Audience members listen to a performance of The Singing House at the Zhu Ji Ge courtyard in Shanghai's Zhujiajiao watertown. (PHOTO / CHINA DAILY)
A music performance titled The Singing House premiered on April 26 and 27 at Zhu Ji Ge, a courtyard in Shanghai's Zhujiajiao watertown.
Zhu Ji Ge is a 100-year-old courtyard in Zhujiajiao that is often dubbed Shanghai's "Little Venice" because of its many waterways. The watertown in suburban Shanghai's Qingpu district has retained much of its character from the early 1900s and is one of the most popular tourist destinations in the city.
The courtyard is located near the famous arched Fangsheng Bridge, and is surrounded by two-story houses built using traditional Chinese mortise and tenon work.
The project, which is supported by the National Art Foundation of China, was created by the digital media college of the Shanghai Conservatory of Music and features music from local ballads, children's rhymes, local opera, as well as rock, flamenco and film scores.
Four instruments were used in the performance: guzheng, or Chinese zither, zhongruan, a Chinese plucked string instrument, a bamboo flute and a cello.
Audience members were seated in the middle of the courtyard as a dancer and actress moved around the square, leading their focus to different spots where musicians were playing.
Chinese gardens were designed and built as the spiritual backyards of ancient Chinese intellectuals, according to Dai Weiyi, an associate professor with the SCM who is responsible for the whole production. Dai is a composer and academic who specializes in research into the expression of sound in public spaces.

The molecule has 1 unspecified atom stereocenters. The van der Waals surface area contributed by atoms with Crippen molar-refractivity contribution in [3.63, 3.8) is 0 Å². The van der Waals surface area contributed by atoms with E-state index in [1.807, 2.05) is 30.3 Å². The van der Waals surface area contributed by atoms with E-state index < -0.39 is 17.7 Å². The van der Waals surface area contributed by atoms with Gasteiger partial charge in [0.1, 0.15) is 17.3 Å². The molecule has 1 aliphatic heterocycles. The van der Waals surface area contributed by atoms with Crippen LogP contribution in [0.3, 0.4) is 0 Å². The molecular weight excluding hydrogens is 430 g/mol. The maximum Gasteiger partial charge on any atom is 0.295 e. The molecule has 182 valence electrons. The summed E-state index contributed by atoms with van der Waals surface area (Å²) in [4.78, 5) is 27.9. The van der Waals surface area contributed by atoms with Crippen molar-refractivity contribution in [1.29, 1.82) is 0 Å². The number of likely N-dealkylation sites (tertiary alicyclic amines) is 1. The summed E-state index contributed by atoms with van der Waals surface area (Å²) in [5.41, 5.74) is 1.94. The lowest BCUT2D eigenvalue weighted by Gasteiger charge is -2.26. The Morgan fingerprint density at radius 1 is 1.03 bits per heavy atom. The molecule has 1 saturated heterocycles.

"When people walk through the yard, they feel the breeze and hear all kinds of sounds that tell of the stories and memories of the place. A garden can speak and sing," he says.
"This is a site-specific performance, and all the sound and music belong to this space. I want it to be like the singing voice of the courtyard itself."
Twenty-four loudspeaker boxes and two subwoofers were placed in strategically designed locations around the courtyard, some behind closed windows because "we wanted to display different colors and tones, including hidden and muffled sounds," says Dai.
In order to evoke the audience's imagination of the past and the history of the place, Dai researched the acoustic characteristics and visual aesthetics of the place before coming up with the musical composition and arrangement.
The initial round of performances in April were attended by industry leaders, acoustic professionals and members of the public. There is still no timetable for the second round of performances. But Dai hopes to create more public projects with longer running times.